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Improving Operational Performance of Cache Memories - Execution Tracing

IP.com Disclosure Number: IPCOM000034328D
Original Publication Date: 1989-Feb-01
Included in the Prior Art Database: 2005-Jan-27
Document File: 2 page(s) / 14K

Publishing Venue

IBM

Related People

Doner, DF: AUTHOR [+7]

Abstract

A technique is described whereby internal state information, such as translation lookaside buffers (TLBs), cache directories, branch history tables and other registers, used to retain data not normally visible to the software, can be employed to trace past execution. The concept is considered useful in software recovery and/or failure analysis, since data in these internal registers and arrays typically record recent processor activity. Generally, high performance processors utilize cache memory devices to retain information about recently referenced storage locations on a line granularity. Also, the TLB retains information about recently referenced virtual and real addresses on a page granularity. A branch history table (BHT) contains much useful information about the recent program flow.

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Improving Operational Performance of Cache Memories - Execution Tracing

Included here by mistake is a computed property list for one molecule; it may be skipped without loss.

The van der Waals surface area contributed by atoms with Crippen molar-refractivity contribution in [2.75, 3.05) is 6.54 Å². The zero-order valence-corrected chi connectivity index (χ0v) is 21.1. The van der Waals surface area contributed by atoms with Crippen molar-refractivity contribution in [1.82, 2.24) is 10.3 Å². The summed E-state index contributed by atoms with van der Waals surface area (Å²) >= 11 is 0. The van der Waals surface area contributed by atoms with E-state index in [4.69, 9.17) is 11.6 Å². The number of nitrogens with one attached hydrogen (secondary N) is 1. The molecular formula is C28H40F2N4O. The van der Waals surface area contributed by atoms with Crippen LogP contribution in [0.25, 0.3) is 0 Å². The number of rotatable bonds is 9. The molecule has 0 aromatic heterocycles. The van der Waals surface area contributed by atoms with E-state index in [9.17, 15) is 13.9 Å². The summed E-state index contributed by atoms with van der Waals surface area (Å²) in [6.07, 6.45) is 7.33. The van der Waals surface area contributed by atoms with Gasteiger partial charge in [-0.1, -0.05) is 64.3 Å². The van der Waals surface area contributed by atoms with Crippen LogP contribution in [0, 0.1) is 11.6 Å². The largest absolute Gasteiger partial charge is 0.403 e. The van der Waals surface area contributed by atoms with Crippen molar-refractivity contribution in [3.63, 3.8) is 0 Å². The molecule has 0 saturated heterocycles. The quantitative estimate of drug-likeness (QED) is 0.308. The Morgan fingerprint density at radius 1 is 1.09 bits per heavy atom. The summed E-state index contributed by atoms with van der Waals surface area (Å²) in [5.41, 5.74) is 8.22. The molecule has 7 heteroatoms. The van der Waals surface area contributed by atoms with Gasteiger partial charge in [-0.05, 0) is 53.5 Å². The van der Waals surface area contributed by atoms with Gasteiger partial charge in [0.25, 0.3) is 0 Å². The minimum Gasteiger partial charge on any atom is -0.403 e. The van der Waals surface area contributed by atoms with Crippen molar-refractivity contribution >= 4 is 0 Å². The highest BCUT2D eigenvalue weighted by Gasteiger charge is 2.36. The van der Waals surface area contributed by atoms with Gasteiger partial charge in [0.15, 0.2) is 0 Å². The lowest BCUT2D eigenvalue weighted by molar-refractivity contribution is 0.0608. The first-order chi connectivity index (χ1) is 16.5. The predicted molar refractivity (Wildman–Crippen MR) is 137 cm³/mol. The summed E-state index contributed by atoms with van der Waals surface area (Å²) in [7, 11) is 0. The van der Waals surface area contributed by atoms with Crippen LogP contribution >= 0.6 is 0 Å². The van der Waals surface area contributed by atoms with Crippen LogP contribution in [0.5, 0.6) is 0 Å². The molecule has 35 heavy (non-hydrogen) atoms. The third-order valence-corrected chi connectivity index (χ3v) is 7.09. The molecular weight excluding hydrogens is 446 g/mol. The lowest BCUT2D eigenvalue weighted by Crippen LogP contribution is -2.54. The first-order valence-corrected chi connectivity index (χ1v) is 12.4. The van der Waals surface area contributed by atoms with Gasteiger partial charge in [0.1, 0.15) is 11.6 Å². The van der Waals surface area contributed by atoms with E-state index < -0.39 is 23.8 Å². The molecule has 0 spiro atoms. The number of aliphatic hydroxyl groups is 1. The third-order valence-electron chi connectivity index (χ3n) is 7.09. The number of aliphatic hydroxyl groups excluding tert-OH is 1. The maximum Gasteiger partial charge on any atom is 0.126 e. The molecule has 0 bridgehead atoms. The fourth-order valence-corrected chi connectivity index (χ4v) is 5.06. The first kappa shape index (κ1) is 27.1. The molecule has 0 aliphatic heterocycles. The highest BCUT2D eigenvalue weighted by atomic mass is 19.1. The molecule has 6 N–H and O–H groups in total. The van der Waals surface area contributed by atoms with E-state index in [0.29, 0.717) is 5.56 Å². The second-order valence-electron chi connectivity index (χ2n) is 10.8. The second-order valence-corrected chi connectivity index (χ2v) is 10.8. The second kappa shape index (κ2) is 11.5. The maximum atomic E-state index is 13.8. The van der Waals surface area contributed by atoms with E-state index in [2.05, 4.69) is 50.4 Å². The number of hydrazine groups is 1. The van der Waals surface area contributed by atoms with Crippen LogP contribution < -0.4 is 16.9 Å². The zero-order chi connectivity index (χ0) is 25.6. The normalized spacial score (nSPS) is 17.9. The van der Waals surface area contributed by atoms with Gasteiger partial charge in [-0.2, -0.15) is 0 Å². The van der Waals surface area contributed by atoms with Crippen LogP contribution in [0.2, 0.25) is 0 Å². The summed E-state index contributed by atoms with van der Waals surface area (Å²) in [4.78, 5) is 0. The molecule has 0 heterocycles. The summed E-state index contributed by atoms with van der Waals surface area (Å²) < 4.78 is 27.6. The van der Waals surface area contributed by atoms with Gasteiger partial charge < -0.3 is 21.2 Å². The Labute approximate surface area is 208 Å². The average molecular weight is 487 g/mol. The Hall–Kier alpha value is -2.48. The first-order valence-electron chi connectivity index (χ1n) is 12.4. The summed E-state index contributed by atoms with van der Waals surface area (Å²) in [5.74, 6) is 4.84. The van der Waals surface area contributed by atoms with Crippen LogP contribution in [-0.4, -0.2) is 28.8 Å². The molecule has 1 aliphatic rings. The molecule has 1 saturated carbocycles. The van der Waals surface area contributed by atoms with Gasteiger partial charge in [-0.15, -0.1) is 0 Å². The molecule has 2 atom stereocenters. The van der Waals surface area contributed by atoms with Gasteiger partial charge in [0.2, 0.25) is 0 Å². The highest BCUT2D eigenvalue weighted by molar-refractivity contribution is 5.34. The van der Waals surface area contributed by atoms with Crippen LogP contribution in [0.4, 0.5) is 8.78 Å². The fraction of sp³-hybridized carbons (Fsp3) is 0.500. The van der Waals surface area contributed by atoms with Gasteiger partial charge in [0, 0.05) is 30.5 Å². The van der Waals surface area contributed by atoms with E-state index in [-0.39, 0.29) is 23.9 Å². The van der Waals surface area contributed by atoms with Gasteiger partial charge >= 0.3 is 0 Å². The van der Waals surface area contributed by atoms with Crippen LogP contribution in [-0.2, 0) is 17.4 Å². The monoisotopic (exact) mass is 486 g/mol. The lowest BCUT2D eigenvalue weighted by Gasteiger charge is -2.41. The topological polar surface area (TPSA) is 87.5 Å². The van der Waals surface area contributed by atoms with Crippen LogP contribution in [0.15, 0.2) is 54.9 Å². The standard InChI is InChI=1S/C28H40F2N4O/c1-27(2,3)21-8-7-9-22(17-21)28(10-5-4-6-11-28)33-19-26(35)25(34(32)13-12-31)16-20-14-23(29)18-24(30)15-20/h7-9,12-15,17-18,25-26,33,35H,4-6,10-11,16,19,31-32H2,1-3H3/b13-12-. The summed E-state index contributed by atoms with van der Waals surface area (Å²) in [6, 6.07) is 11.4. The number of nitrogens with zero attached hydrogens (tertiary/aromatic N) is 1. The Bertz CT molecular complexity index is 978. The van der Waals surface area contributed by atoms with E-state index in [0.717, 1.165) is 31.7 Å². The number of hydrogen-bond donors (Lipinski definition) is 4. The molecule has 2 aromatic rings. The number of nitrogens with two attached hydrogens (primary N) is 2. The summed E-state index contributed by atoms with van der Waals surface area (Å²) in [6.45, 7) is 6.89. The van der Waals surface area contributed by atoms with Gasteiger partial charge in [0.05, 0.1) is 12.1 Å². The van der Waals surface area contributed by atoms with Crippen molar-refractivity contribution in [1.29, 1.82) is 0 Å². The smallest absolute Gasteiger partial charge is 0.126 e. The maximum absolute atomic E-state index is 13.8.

A technique is described whereby internal state information, such as translation lookaside buffers (TLBs), cache directories, branch history tables and other registers, used to retain data not normally visible to the software, can be employed to trace past execution. The concept is considered useful in software recovery and/or failure analysis, since data in these internal registers and arrays typically record recent processor activity. Generally, high performance processors utilize cache memory devices to retain information about recently referenced storage locations on a line granularity. Also, the TLB retains information about recently referenced virtual and real addresses on a page granularity. A branch history table (BHT) contains much useful information about the recent program flow. All of this information, if present, is typically not visible to the assembly language programmer and the amount and format of the information will vary from machine to machine. The concept described herein advocates using the maintenance processor, or other available means, to provide information at strategically useful times to the main processor. This will enable the processor to either record, in anticipation of future use, or use the information immediately in software recovery actions, or in writing out diagnostic information (dumps). In a simple form, the concept could be implemented on an existing processor with only modifications to the resident code of the service processor and recovery routines. When the information in the internal table registers is changed, the processor usually has available time (cache and TLB misses take significant time to resolve), so that recording replaced information is possible with little performance impact. It is possible, for example, to keep a much larger record of recently referenced pages, such as a first-in first-out (FIFO) stack, in "bump store" than is retained in a TLB. Extending the recording of information kept in internal tables could greatly enhance the diagnostic power of such data. To illustrate the concept, described is a possible collection of diagnostic information that could be derived with the currently available processors, such as the IBM 3090, and their as...